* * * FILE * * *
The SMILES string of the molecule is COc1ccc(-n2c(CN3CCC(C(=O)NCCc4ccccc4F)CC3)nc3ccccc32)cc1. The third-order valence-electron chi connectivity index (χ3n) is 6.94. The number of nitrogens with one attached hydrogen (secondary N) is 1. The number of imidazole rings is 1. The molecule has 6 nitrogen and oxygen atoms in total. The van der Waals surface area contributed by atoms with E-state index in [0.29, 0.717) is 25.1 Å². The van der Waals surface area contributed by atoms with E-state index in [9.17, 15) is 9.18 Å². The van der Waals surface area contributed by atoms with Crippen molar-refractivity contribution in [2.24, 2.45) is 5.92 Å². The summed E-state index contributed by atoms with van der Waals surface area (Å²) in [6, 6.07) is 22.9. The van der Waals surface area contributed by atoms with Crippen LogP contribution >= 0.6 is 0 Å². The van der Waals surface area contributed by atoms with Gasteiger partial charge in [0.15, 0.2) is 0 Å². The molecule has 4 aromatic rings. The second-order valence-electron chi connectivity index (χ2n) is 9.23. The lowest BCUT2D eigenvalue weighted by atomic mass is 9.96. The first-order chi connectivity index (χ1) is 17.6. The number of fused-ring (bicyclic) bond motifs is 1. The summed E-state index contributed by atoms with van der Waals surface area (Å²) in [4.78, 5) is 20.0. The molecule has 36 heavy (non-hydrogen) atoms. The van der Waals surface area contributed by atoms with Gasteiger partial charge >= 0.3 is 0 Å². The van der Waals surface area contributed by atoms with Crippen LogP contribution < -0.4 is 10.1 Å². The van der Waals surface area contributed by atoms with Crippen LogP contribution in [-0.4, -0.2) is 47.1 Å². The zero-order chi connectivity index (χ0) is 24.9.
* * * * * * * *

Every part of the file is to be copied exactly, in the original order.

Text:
The SMILES string of the molecule is COc1ccc(-n2c(CN3CCC(C(=O)NCCc4ccccc4F)CC3)nc3ccccc32)cc1. The third-order valence-electron chi connectivity index (χ3n) is 6.94. The number of nitrogens with one attached hydrogen (secondary N) is 1. The number of imidazole rings is 1. The molecule has 6 nitrogen and oxygen atoms in total. The van der Waals surface area contributed by atoms with E-state index in [0.29, 0.717) is 25.1 Å². The van der Waals surface area contributed by atoms with E-state index in [9.17, 15) is 9.18 Å². The van der Waals surface area contributed by atoms with Crippen molar-refractivity contribution in [2.24, 2.45) is 5.92 Å². The summed E-state index contributed by atoms with van der Waals surface area (Å²) in [6, 6.07) is 22.9. The van der Waals surface area contributed by atoms with Crippen LogP contribution >= 0.6 is 0 Å². The van der Waals surface area contributed by atoms with Gasteiger partial charge in [0.15, 0.2) is 0 Å². The molecule has 4 aromatic rings. The second-order valence-electron chi connectivity index (χ2n) is 9.23. The lowest BCUT2D eigenvalue weighted by atomic mass is 9.96. The first-order chi connectivity index (χ1) is 17.6. The number of fused-ring (bicyclic) bond motifs is 1. The summed E-state index contributed by atoms with van der Waals surface area (Å²) in [4.78, 5) is 20.0. The molecule has 36 heavy (non-hydrogen) atoms. The van der Waals surface area contributed by atoms with Gasteiger partial charge >= 0.3 is 0 Å². The van der Waals surface area contributed by atoms with Crippen LogP contribution < -0.4 is 10.1 Å². The van der Waals surface area contributed by atoms with Crippen LogP contribution in [-0.4, -0.2) is 47.1 Å². The zero-order chi connectivity index (χ0) is 24.9.